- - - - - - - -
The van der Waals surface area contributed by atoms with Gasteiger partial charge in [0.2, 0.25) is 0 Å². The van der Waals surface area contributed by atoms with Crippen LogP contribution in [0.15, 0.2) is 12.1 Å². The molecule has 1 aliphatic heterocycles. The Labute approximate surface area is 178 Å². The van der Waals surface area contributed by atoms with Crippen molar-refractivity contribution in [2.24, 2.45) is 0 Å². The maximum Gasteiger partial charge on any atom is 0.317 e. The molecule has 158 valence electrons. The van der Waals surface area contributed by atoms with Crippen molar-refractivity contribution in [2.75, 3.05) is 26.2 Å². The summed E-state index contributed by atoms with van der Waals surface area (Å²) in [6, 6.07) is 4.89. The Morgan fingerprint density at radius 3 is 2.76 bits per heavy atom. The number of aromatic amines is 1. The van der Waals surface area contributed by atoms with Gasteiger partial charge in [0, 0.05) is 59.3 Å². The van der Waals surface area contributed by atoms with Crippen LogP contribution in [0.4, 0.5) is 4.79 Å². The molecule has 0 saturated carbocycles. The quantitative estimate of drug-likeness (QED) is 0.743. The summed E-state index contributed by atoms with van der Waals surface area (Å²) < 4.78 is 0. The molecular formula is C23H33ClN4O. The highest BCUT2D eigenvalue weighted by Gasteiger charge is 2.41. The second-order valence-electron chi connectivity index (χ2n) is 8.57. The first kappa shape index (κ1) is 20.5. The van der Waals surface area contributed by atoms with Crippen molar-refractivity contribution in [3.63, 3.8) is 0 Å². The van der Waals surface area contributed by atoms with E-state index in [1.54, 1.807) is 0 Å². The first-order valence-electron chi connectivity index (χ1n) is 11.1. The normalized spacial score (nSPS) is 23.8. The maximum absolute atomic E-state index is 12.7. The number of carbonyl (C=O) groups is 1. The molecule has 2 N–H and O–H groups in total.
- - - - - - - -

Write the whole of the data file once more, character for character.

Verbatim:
The van der Waals surface area contributed by atoms with Gasteiger partial charge in [0.2, 0.25) is 0 Å². The van der Waals surface area contributed by atoms with Crippen LogP contribution in [0.15, 0.2) is 12.1 Å². The molecule has 1 aliphatic heterocycles. The Labute approximate surface area is 178 Å². The van der Waals surface area contributed by atoms with Crippen molar-refractivity contribution in [2.24, 2.45) is 0 Å². The maximum Gasteiger partial charge on any atom is 0.317 e. The molecule has 158 valence electrons. The van der Waals surface area contributed by atoms with Crippen molar-refractivity contribution in [2.75, 3.05) is 26.2 Å². The summed E-state index contributed by atoms with van der Waals surface area (Å²) in [6, 6.07) is 4.89. The Morgan fingerprint density at radius 3 is 2.76 bits per heavy atom. The number of aromatic amines is 1. The van der Waals surface area contributed by atoms with Gasteiger partial charge in [0, 0.05) is 59.3 Å². The van der Waals surface area contributed by atoms with Crippen LogP contribution in [0.4, 0.5) is 4.79 Å². The molecule has 0 saturated carbocycles. The quantitative estimate of drug-likeness (QED) is 0.743. The summed E-state index contributed by atoms with van der Waals surface area (Å²) < 4.78 is 0. The molecular formula is C23H33ClN4O. The highest BCUT2D eigenvalue weighted by Gasteiger charge is 2.41. The second-order valence-electron chi connectivity index (χ2n) is 8.57. The first kappa shape index (κ1) is 20.5. The van der Waals surface area contributed by atoms with Crippen molar-refractivity contribution in [3.63, 3.8) is 0 Å². The van der Waals surface area contributed by atoms with E-state index in [1.54, 1.807) is 0 Å². The first-order valence-electron chi connectivity index (χ1n) is 11.1. The normalized spacial score (nSPS) is 23.8. The maximum absolute atomic E-state index is 12.7. The number of carbonyl (C=O) groups is 1. The molecule has 2 N–H and O–H groups in total.